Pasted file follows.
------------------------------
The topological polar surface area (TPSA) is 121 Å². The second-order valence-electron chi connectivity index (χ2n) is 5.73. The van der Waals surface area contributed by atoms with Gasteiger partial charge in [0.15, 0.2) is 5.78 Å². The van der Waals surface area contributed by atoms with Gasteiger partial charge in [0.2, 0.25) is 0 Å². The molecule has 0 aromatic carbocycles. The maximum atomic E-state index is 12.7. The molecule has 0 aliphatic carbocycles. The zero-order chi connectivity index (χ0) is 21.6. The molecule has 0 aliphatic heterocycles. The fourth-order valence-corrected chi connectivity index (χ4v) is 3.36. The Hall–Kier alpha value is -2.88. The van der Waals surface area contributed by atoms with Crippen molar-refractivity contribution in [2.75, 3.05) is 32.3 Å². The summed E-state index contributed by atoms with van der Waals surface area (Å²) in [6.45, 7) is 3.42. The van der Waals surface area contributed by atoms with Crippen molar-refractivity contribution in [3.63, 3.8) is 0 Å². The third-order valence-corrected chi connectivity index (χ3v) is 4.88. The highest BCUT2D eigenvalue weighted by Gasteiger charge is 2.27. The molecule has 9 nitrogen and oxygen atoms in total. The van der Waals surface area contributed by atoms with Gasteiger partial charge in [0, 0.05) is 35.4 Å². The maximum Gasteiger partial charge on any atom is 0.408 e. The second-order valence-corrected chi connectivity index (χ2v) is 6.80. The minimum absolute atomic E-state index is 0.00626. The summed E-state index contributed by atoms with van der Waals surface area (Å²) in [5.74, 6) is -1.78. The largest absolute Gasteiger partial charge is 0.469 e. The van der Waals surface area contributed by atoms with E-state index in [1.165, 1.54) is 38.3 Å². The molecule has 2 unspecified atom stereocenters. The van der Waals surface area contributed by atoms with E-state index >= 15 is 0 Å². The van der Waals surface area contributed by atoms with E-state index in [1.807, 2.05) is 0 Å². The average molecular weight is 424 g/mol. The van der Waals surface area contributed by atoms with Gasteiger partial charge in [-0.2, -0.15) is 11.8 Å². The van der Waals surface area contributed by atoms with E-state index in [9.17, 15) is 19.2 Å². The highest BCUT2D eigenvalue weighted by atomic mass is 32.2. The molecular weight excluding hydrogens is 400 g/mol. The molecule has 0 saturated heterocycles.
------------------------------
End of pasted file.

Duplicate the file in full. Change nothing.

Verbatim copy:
The topological polar surface area (TPSA) is 121 Å². The second-order valence-electron chi connectivity index (χ2n) is 5.73. The van der Waals surface area contributed by atoms with Gasteiger partial charge in [0.15, 0.2) is 5.78 Å². The van der Waals surface area contributed by atoms with Gasteiger partial charge in [0.2, 0.25) is 0 Å². The molecule has 0 aromatic carbocycles. The maximum atomic E-state index is 12.7. The molecule has 0 aliphatic carbocycles. The zero-order chi connectivity index (χ0) is 21.6. The molecule has 0 aliphatic heterocycles. The fourth-order valence-corrected chi connectivity index (χ4v) is 3.36. The Hall–Kier alpha value is -2.88. The van der Waals surface area contributed by atoms with Crippen molar-refractivity contribution in [2.75, 3.05) is 32.3 Å². The summed E-state index contributed by atoms with van der Waals surface area (Å²) in [6.45, 7) is 3.42. The van der Waals surface area contributed by atoms with Crippen molar-refractivity contribution in [3.63, 3.8) is 0 Å². The third-order valence-corrected chi connectivity index (χ3v) is 4.88. The highest BCUT2D eigenvalue weighted by Gasteiger charge is 2.27. The molecule has 9 nitrogen and oxygen atoms in total. The van der Waals surface area contributed by atoms with Gasteiger partial charge in [0, 0.05) is 35.4 Å². The maximum Gasteiger partial charge on any atom is 0.408 e. The second-order valence-corrected chi connectivity index (χ2v) is 6.80. The minimum absolute atomic E-state index is 0.00626. The summed E-state index contributed by atoms with van der Waals surface area (Å²) in [5.74, 6) is -1.78. The largest absolute Gasteiger partial charge is 0.469 e. The van der Waals surface area contributed by atoms with E-state index in [1.165, 1.54) is 38.3 Å². The molecule has 2 unspecified atom stereocenters. The van der Waals surface area contributed by atoms with E-state index >= 15 is 0 Å². The van der Waals surface area contributed by atoms with E-state index in [1.807, 2.05) is 0 Å². The average molecular weight is 424 g/mol. The van der Waals surface area contributed by atoms with Gasteiger partial charge in [-0.2, -0.15) is 11.8 Å². The van der Waals surface area contributed by atoms with E-state index in [9.17, 15) is 19.2 Å². The highest BCUT2D eigenvalue weighted by atomic mass is 32.2. The molecular weight excluding hydrogens is 400 g/mol. The molecule has 0 saturated heterocycles.